Introduction into sustainable food systems.

 

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Kids born in the next decade will get the opportunity to live well into the twenty second century, a thought so exciting and at the same time so daunting. This will be our grandkids! So I present to you a challenge; how can we leave this world a better place to them than how we found it? Sustainability in its most common terms is defined at leaving the environment in the same or better state for future societies than how we got it.

The cornerstone of civilizations has always been sustainable food systems, when societies refrain from producing food sustainable they ceased to exist. One of the best definitions of a sustainable food system, is that of Calgary: “A sustainable food system is a collaborative network that integrates several components in order to enhance a community’s environmental, economic and social well-being. It is build on principles that further the ecological, social and economic values of a community and region.” The characteristics of a sustainable food system will look as follow (based on Pothukuchi and Jufman, 1999):

  • Is secure, and therefore reliable and resilient to change (including climate change, rising energy prices, etc) and accessible and affordable to all members of society:
  • Is energy efficient’
  • Is an economic generator for farmers, whole communities and regions’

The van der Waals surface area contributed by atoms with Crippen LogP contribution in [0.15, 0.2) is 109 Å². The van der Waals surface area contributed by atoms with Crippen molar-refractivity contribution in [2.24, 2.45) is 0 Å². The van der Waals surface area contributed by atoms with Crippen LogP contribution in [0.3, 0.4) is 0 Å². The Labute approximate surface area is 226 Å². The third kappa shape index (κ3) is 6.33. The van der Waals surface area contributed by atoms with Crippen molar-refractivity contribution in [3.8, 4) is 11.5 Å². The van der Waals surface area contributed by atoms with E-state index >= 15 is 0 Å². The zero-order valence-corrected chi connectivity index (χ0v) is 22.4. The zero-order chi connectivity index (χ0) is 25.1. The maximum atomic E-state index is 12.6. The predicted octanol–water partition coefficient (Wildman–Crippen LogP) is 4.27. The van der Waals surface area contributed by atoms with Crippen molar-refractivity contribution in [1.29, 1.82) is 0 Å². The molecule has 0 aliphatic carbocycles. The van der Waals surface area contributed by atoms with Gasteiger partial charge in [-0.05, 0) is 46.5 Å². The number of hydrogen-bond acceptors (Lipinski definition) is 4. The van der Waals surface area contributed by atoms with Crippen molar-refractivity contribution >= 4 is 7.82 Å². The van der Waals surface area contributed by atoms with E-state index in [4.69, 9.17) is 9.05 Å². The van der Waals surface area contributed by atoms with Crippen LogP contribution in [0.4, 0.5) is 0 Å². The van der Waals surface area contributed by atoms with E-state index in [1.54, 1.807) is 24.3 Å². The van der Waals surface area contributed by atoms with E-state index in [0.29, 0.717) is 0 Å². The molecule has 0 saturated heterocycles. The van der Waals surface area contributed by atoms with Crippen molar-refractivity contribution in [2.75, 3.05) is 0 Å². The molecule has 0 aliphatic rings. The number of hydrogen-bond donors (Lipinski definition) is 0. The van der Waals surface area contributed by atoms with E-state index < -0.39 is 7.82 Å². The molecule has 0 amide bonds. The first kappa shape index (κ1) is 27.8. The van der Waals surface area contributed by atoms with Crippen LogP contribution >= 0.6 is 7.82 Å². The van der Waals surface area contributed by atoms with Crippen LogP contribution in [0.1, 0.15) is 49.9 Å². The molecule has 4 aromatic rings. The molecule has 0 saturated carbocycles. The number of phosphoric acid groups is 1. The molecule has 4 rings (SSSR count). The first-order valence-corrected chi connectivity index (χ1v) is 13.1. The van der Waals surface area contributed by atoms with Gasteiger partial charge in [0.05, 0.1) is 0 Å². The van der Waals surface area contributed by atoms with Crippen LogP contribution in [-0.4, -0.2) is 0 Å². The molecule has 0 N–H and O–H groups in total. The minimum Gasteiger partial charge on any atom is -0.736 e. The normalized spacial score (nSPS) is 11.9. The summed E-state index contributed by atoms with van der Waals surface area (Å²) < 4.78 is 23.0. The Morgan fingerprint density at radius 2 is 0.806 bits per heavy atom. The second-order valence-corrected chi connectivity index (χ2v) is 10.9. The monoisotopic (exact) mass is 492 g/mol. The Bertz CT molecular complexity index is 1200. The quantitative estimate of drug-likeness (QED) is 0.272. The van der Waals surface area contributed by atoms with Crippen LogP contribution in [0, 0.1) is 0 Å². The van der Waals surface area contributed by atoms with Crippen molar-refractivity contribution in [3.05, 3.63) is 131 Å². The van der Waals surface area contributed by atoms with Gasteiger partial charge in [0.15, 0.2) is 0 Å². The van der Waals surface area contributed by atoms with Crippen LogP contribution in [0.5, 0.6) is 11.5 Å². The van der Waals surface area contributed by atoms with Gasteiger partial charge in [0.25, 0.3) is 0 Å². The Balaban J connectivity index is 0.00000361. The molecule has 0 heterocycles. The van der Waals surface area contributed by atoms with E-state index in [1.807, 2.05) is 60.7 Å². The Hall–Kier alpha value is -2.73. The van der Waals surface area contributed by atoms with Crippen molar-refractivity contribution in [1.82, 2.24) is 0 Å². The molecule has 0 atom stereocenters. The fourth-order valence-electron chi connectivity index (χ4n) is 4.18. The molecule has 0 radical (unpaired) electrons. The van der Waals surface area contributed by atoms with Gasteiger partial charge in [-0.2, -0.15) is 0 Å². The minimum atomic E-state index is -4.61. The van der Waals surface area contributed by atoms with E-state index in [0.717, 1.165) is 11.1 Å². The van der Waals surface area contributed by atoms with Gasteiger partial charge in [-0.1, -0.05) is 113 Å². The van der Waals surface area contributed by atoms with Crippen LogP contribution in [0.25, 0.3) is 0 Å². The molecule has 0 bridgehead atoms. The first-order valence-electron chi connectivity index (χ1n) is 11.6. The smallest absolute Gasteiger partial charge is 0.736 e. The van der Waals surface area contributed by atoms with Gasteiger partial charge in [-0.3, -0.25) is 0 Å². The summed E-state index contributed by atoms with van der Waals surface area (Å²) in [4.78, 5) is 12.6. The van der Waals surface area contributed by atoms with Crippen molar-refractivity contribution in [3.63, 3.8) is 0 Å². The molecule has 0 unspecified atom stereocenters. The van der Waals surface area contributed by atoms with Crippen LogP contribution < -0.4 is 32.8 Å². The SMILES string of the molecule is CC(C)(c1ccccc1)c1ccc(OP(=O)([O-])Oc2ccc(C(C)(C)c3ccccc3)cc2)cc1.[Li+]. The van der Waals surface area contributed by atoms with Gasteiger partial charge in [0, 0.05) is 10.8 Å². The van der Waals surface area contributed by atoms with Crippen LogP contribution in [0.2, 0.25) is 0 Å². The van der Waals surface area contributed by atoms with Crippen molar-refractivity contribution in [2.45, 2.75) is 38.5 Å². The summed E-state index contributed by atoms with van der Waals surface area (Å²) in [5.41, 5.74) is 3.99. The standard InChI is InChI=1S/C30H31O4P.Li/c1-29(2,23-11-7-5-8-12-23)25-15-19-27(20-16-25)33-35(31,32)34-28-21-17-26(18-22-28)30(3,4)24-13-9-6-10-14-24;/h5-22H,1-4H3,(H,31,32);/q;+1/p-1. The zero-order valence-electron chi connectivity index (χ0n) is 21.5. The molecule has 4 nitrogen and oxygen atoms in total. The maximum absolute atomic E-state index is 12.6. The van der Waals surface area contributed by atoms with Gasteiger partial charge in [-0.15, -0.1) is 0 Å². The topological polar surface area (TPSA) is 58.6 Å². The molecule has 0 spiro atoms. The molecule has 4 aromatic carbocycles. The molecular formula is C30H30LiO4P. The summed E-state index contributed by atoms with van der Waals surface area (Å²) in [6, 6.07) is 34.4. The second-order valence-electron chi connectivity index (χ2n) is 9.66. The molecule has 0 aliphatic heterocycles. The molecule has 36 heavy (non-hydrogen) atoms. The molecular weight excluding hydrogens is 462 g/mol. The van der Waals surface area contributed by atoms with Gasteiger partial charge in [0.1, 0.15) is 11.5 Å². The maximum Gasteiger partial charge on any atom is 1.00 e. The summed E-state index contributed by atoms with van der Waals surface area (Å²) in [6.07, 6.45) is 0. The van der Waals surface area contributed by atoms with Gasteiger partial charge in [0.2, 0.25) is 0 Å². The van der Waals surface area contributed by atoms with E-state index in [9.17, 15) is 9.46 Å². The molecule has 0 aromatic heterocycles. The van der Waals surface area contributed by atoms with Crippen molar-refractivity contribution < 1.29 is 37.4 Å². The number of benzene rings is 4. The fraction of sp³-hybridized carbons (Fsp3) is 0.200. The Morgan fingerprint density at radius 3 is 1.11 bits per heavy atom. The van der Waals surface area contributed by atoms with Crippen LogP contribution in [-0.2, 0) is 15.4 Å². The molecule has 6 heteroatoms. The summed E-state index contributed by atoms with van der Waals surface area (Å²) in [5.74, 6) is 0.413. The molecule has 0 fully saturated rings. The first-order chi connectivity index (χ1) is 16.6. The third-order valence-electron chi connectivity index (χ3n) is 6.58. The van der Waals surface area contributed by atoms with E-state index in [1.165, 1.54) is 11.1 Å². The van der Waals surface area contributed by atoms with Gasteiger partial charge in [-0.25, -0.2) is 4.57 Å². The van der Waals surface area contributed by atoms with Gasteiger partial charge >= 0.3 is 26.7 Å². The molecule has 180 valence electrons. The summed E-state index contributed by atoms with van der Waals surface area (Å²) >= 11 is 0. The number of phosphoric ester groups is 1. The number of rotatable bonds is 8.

• Is healthy and safe;
  • Is environmentally beneficial or benign’
  • Uses creative water reclamation and conservation strategies for agricultural irrigation;
  • Balances food imports with local capacity’
  • Adopts regionally appropriate agricultural practices and crop choices’
  • Works towards organic farming;
  • Contributes to both community and ecological health;
  • Builds soil quality and farmland through the recycling of organic waste;
  • Support multiple forms of urban as well as rural food production;
  • Ensure that food processing facilities are available to farmers and processors;
  • Is celebrated through community events, markets, restaurants, etc;
  • Preserves biodiversity in agro-ecosystems as well as in the crop selection;
  • Has a strong educational focus to create awareness of food and agricultural issues, and
  • Is fairly traded by providing a fair wage to producers and processors locally and abroad.

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